Ladder Safety Tips

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Red_ladderThe risk of serious injury or death from a fall goes up exponentially with the height of the fall.  According to a 2005 study, there are an average of 136,000 ladder-related injuries annually in the United States. Here are some basic ladder safety procedures and tips to keep you from being one of those statistics (from the Consumer Product Safety Commission):

  • Select the right ladder for the job.  The ladder should extend at least three feet past the roof or above the work surface.
  • Do not use a ladder if you are tired or dizzy.
  • Place the ladder on level and firm ground. Use leg levelers under the ladder to level uneven or soft ground. Leg levelers are devices that you can buy at a hardware or home improvement store.
  • Check the ladder’s Maximum Load Rating.  Make sure the ladder can support your weight plus the load you are putting on it with tools and materials
  • Make sure your straight and adjustable ladders have both slip-resistant feet and are resting on surfaces that will not slide beneath the ladder.  Also make sure that the top of a straight or extension ladder is resting against a non-slip surface.  Wear slip-resistant shoes.
  • Set up straight, single or extension ladders at about a 75–degree angle. To test if you have the correct angle, stand up straight with your toes touching the feet of the ladder as it leans away from you. Extend your arms in front of you. Your palms should touch the top of the rung that’s at shoulder level.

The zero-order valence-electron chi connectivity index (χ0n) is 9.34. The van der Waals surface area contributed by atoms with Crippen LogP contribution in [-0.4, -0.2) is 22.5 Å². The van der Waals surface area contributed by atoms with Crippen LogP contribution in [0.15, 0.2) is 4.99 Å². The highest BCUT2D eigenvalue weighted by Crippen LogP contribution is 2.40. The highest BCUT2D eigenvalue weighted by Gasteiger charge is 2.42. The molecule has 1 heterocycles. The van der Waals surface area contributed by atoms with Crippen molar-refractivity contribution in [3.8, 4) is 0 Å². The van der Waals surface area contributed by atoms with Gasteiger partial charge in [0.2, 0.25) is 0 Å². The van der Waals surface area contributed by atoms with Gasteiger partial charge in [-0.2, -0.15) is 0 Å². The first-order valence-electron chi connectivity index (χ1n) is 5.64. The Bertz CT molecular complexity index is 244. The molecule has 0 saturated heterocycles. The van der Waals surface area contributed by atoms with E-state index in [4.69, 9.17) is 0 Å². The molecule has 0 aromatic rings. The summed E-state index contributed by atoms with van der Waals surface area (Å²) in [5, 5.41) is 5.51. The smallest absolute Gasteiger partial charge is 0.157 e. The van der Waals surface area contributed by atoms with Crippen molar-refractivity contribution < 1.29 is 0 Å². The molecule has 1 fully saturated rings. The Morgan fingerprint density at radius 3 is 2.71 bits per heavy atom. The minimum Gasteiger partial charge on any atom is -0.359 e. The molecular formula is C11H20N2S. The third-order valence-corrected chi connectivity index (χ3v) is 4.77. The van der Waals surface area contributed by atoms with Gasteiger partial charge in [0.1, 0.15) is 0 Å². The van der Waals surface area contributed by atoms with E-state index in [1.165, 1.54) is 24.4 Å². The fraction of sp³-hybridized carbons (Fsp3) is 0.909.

• Don’t use a metal ladder near power lines or electrical equipment. Stick with wood or fiberglass ladders in these situations and use extra caution. No ladder should ever touch a live electric wire.
  • Check all rung locks and spreader braces on your ladder to make sure they are set.
  • Have a helper hold the bottom of the ladder.
  • Keep ladders away from a door that can be opened.
  • Only allow one person on a ladder at a time.
  • Center your body between the rails of the ladder at all times. Leaning too far to one side while working can cause you to fall. If you were to have a belt on, the buckle should never be outside of the right or left rail of the ladder.
  • Do not stand on the top three rungs of a straight, single or extension ladder.
  • Stay off of the ladder’s top step and bucket shelf. Labels on ladders warn you not to stand on them as well. Don’t try to climb or stand on the rear section of a stepladder.
  • Only use a ladder for its intended purpose. And follow the ladder’s instruction labels.
  • When you’re done with the ladder, put it away immediately. Never leave a raised ladder unattended.

The American Ladder Institute has a free set of training videos that illustrate safety procedures on a variety of ladder types.